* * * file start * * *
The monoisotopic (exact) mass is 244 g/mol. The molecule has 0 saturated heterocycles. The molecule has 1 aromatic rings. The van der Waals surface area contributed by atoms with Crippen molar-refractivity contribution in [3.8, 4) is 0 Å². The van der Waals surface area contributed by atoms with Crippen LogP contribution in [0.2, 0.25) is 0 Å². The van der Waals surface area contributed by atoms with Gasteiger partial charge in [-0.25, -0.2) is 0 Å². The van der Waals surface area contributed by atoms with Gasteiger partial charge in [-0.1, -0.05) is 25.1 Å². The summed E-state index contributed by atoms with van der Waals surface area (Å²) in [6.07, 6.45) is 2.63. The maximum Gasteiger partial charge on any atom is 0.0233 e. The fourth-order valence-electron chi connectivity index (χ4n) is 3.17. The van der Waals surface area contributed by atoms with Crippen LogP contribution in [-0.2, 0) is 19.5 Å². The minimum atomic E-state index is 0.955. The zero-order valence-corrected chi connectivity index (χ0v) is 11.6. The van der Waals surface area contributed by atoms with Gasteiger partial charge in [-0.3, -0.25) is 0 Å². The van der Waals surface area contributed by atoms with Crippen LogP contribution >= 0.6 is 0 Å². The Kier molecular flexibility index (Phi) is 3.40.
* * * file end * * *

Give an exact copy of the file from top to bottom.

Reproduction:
The monoisotopic (exact) mass is 244 g/mol. The molecule has 0 saturated heterocycles. The molecule has 1 aromatic rings. The van der Waals surface area contributed by atoms with Crippen molar-refractivity contribution in [3.8, 4) is 0 Å². The van der Waals surface area contributed by atoms with Crippen LogP contribution in [0.2, 0.25) is 0 Å². The van der Waals surface area contributed by atoms with Gasteiger partial charge in [-0.25, -0.2) is 0 Å². The van der Waals surface area contributed by atoms with Gasteiger partial charge in [-0.1, -0.05) is 25.1 Å². The summed E-state index contributed by atoms with van der Waals surface area (Å²) in [6.07, 6.45) is 2.63. The maximum Gasteiger partial charge on any atom is 0.0233 e. The fourth-order valence-electron chi connectivity index (χ4n) is 3.17. The van der Waals surface area contributed by atoms with Crippen LogP contribution in [-0.2, 0) is 19.5 Å². The minimum atomic E-state index is 0.955. The zero-order valence-corrected chi connectivity index (χ0v) is 11.6. The van der Waals surface area contributed by atoms with Gasteiger partial charge in [-0.3, -0.25) is 0 Å². The van der Waals surface area contributed by atoms with Crippen LogP contribution >= 0.6 is 0 Å². The Kier molecular flexibility index (Phi) is 3.40.